I made an extra trip over to the venue on Saturday to set the cake out in the venue space (just a few steps away from the kitchen space I had been using) so that the caterer's would have all the cooler / kitchen space they needed.  A quick trip back to the hotel for a freshen and a change and it was ceremony time!

Now I go to a lot of weddings, but we're there while the linens are going on and the DJ is setting up; We rarely get to see ANY of the wedding, and especially not the ceremony.  It was nice to get to witness all the love and all the pieces of the puzzle fit together so nicely.  Sean and Kirsten had a beautiful ceremony outside by the lake and then the reception with a crazy good BBQ dinner.

When you start adding up gas, mileage, and all the other expenses, this was definitely the "most expensive" wedding cake I have ever made, but I wouldn't have changed it for the world. The new Mr. and Mrs. Seymour loved it, and I loved seeing the smiles on their faces all throughout the night.

And even though I like to preach that other decorators shouldn't take orders they don't know how to do, the lesson to be learned is that it's OK to stretch your wings and go outside your comfort zone on some occasions, just as long as you have a good game plan!

A very special Thanks to Fran and the entire staff at Alyson's Orchard for extending their hospitality, sharing their beautiful facility, and making my task much easier!

Tuesday, June 16, 2015

Muppet Birthday Cake

We just love a cake where we get to "play"!  This sweet mom gave us lots of freedom for Henry's 2nd birthday.  I know it's nothing earth shattering new, but we do such few birthday cakes, that I really enjoy the ones we do make.  My advice for this type of cake is to make the character first because you will have to redo it a couple of times.  Don't get discouraged if you can't make your famous character the first time.  It's very hard to make these guys look right.  Haven't we all seen those great cake where the character is "off" just enough to look really bad.  If you get a toy for reference it will take a lot of guess work out of the project. You can even use a toy to make a mold if you would like.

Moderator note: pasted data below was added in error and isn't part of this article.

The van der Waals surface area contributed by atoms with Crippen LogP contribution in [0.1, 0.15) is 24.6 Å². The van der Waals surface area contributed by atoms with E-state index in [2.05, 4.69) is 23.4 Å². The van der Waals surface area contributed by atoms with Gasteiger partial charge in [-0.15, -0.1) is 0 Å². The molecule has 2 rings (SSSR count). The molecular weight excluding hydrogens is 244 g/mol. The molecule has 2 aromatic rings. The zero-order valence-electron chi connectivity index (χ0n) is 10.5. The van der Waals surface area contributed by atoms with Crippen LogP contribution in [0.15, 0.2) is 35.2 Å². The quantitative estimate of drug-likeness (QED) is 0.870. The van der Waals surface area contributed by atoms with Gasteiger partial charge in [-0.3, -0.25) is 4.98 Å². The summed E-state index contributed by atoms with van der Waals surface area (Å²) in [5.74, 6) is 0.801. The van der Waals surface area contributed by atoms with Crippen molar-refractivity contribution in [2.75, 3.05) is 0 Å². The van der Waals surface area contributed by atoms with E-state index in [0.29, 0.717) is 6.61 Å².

For the "candles" we just took a snake (rolled out long) of fondant and wrapped it around a lollipop stick that had a little sugar glue on it.   The flame was three different colors of fondant, dipped in a little edible glitter and secured on top of the candle with a little piece of wire going in the flame and white fondant.  We made the confetti by wrapping strips of fondant around a dowel and slid them off right onto the cake to keep them curly.  The oversized sprinkles are pieces of fondant as are the balloons.  I know that I should have used white wire instead of the sticks since they look so thick.  It was a late night.  The yellow dripping "icing" on the top tier is best done by covering an upside down cake pan with a piece of fondant (preferably Fondarific so it doesn't dry too fast)  and carve the drips.  Then take the piece off and place on your work table.  You can soften the edges with your finger so they don't have such a cut looking edge.  Place the fine tuned piece on top and adhere it down with a little water.  I hope you all try a fun character cake and heed my warning to allow for lots of time! 


Tuesday, June 9, 2015

Wedding Cakes with Fresh Flowers


No matter how much a cake decorator wants to make/sell gumpaste flowers, many brides only want fresh flowers.  I have found that most of the time that it's not about the price, but the a overall look.  Fresh flowers are just soften the entire look of the cake.  

The logistics of fresh flowers on wedding cakes can be tricky.  A wedding cake should not be at a wedding too early.  If the venue is air conditioned, I recommend not delivering a cake earlier than two hours before the reception.  Most often, the florist has already completed their set up by the time you arrive with the cake.  That leaves you at the mercy of the florist.  Did they leave you enough flowers?  Are they the right kind that the bride wanted?  Do you know how to arrange them?  These are all very real world problems that I have experienced MANY times.  In fact, I had a bad feeling once this year and gathered flowers and herbs and brought them with me.  I had plenty for the grooms cake but the bride completely forgot the succulents for her wedding cake and they were the entire decoration on the cake!  They were giving mint julip cups with succulent cuttings as wedding favors.  With permission, we had to take a few apart and wash them really well just to get something on the cake.  Honestly, it was not how I wanted to leave the cake, but that's all we could do.  I should have trusted my spidey senses and brought some succulents too! 




Tuesday, June 2, 2015

Easy Cake Finishes